6. Dan Permalink  | Nov 14, 2008 01:57pm

    They’ve got better things to do than run around and around picking up every leaf as it falls. Just be aware of the conditions and ride accordingly. (Nice couple of days we’re having, eh? ;-)

    In Salem they ran a sweeper or something along Mission St – probably to keep the leaves from clogging storm drains. This process dredged up all the nasty gritty glassy gunk out of the gutter and deposited it out into the bike lane (which was already bad enough trying to dodge raised manhole covers and storm drains and concrete patches around sunken access thing-a-ma-jigs and median vegetation sticking out, etc.)… oh, plus the speed limit is 40 so the safe passing law doesn’t apply… (sorry – should never have let myself get started ;-)

    I wouldn’t say that you “absolutely must” signal before moving out to take the lane (which isn’t to say that it’s not advisable whenever practicable.) Signaling requires letting go the handlebar (in wet leaves?); and besides, if you already looked back to make sure you’re not going to (get creamed) cut in front of anybody…

  7. Trudy Permalink  | Nov 28, 2008 02:42pm

    Has anyone heard of turn signal lights for bikes? It’s pretty much impossible to signal at night, so they would come in handy. Maybe yellow blinkies that can be easily turned on at the ends of the handlebars?

  8. Michelle Permalink  | Nov 30, 2008 02:37pm

    You can get reflective or lighted wristbands, that would help you signal turns in the dark.

    Many gloves also have reflective piping on them.

    I have definitely seen battery-powered LED ankle straps, which could easily go on your wrists.

  9. Andy Permalink  | Dec 03, 2008 08:12am

    Bicycle turn signals are definitely out there. I found these :

    http://www.global-merchants.com/home/bike.htm

    But I’m sure there are others out there. Reflective bands and straps are definitely useful since they would help get the light outside fo the profile of your bike. A flashing turn signal may not be seen that well if you have a rear light on your bike (especially if it, too, is flashing). Personally, I rely on reflective strips as well as planning far ahead so that I’m seen and plan my route.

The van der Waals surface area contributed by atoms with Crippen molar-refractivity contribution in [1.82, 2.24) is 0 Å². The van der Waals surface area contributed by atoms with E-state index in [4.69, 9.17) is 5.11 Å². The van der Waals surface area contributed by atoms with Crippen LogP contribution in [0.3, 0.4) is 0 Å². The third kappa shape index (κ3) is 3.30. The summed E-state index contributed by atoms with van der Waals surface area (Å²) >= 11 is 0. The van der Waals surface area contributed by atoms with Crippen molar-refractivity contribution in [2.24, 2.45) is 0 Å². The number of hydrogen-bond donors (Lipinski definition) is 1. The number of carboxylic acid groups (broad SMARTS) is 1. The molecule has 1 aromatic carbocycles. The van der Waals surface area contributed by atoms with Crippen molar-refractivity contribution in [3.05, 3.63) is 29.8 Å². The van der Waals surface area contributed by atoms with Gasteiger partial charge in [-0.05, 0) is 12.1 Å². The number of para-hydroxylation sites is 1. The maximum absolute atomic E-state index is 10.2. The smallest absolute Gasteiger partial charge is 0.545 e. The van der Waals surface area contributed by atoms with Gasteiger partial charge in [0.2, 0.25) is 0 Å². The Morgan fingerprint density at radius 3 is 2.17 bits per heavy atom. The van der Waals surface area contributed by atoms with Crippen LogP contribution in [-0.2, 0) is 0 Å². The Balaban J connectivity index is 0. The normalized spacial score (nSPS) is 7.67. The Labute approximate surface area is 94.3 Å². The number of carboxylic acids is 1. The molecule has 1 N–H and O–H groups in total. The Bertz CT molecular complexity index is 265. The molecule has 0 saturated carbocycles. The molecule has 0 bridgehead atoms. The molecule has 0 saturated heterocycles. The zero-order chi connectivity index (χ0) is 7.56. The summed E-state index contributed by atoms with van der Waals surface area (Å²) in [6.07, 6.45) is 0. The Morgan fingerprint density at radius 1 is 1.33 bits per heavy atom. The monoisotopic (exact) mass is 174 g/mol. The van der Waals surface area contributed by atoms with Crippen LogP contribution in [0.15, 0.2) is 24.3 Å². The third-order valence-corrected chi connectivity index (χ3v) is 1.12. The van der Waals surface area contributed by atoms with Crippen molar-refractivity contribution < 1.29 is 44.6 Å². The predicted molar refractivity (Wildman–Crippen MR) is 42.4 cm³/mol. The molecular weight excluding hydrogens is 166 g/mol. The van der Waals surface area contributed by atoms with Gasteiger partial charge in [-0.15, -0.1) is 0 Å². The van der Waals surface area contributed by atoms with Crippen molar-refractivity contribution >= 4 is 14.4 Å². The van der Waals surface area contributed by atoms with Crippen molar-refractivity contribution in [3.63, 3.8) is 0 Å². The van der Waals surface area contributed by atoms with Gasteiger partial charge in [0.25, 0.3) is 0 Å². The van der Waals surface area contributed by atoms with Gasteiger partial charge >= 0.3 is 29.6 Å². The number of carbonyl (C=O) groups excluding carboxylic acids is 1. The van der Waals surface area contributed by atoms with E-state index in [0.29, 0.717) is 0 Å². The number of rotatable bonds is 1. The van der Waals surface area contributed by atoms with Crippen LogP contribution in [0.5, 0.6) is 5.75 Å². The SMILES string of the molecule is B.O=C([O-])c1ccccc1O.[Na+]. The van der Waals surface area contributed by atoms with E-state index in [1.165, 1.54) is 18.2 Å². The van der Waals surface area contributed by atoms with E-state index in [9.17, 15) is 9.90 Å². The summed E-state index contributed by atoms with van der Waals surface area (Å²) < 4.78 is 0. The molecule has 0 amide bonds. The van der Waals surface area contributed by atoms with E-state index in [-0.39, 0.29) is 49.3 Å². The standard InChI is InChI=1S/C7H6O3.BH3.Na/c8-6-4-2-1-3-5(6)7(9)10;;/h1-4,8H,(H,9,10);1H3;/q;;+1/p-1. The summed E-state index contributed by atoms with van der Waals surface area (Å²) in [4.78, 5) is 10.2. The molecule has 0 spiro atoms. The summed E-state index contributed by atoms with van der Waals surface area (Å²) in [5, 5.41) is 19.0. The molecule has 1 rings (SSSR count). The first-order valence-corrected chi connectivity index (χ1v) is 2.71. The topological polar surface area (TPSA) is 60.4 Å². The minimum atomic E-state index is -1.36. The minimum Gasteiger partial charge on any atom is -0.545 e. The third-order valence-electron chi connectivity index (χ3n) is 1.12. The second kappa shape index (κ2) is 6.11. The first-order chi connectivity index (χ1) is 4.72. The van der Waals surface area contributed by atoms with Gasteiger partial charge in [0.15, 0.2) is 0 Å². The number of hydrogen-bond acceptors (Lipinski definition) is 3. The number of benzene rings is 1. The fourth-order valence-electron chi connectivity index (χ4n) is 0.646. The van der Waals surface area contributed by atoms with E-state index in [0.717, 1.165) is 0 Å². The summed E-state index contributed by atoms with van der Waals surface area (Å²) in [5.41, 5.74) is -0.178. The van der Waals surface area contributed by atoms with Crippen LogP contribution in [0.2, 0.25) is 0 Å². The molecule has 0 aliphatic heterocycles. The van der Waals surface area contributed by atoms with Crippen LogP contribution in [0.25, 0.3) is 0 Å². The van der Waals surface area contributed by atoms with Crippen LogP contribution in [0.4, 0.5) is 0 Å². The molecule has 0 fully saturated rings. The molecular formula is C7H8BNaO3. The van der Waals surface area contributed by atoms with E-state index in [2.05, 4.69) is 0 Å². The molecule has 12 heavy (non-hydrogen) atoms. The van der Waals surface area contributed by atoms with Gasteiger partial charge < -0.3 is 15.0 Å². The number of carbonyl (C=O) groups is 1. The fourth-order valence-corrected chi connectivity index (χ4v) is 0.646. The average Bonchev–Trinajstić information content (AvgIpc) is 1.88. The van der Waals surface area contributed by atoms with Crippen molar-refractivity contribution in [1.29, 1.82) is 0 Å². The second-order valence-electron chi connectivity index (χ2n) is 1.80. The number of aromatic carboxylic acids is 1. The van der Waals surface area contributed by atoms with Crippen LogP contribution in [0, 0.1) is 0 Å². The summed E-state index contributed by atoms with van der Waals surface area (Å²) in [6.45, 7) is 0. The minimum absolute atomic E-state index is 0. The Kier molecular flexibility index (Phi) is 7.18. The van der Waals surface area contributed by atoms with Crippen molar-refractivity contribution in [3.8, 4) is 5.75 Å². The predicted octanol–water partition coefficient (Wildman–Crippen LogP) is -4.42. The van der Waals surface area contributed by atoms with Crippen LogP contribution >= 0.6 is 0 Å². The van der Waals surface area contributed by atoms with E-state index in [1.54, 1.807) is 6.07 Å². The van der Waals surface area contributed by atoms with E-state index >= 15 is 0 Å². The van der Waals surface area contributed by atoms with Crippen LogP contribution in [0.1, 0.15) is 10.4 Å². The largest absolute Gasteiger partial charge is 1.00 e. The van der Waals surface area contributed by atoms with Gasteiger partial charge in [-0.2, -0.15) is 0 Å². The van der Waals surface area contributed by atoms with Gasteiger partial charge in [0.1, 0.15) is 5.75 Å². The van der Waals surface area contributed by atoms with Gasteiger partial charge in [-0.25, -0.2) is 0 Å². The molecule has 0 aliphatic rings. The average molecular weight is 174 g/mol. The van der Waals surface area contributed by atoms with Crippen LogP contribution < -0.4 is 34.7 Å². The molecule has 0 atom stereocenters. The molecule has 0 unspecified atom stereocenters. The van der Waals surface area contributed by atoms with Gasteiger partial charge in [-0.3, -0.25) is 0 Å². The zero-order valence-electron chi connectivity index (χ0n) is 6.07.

Good luck!

  10. Dean Permalink  | Oct 25, 2010 08:10pm

    My wife and I just rode in to work together (for the heck of it I rode to her work with her before backtracking to my office) and we were discussing this. The leaves can really be deadly! We were both taking it easy but there was a section of steep uphill where the leaves / rain made it pretty hard to keep traction while climbing.

    Anyway, my advice with leaves is: be mindful. You’re not going to be able to avoid them 100% of the time so just keep your cool when going through them and you’ll be fine. I usually try to brake mostly with my rear brake because if my rear wheel slides out it’s no big deal.

  11. HeatherB Permalink  | Oct 26, 2010 06:55am

    Studded tires also are a decent option for winter riding. The best way I’ve found to take turns in slick conditions is to brake and pedal at the same time through the turn. You gain a suprising amount of control – it’s a mountain biking trick that happens to help on pavement as well. It’s not a cure-all method, but with practice you can determine when this technique helps.


css.php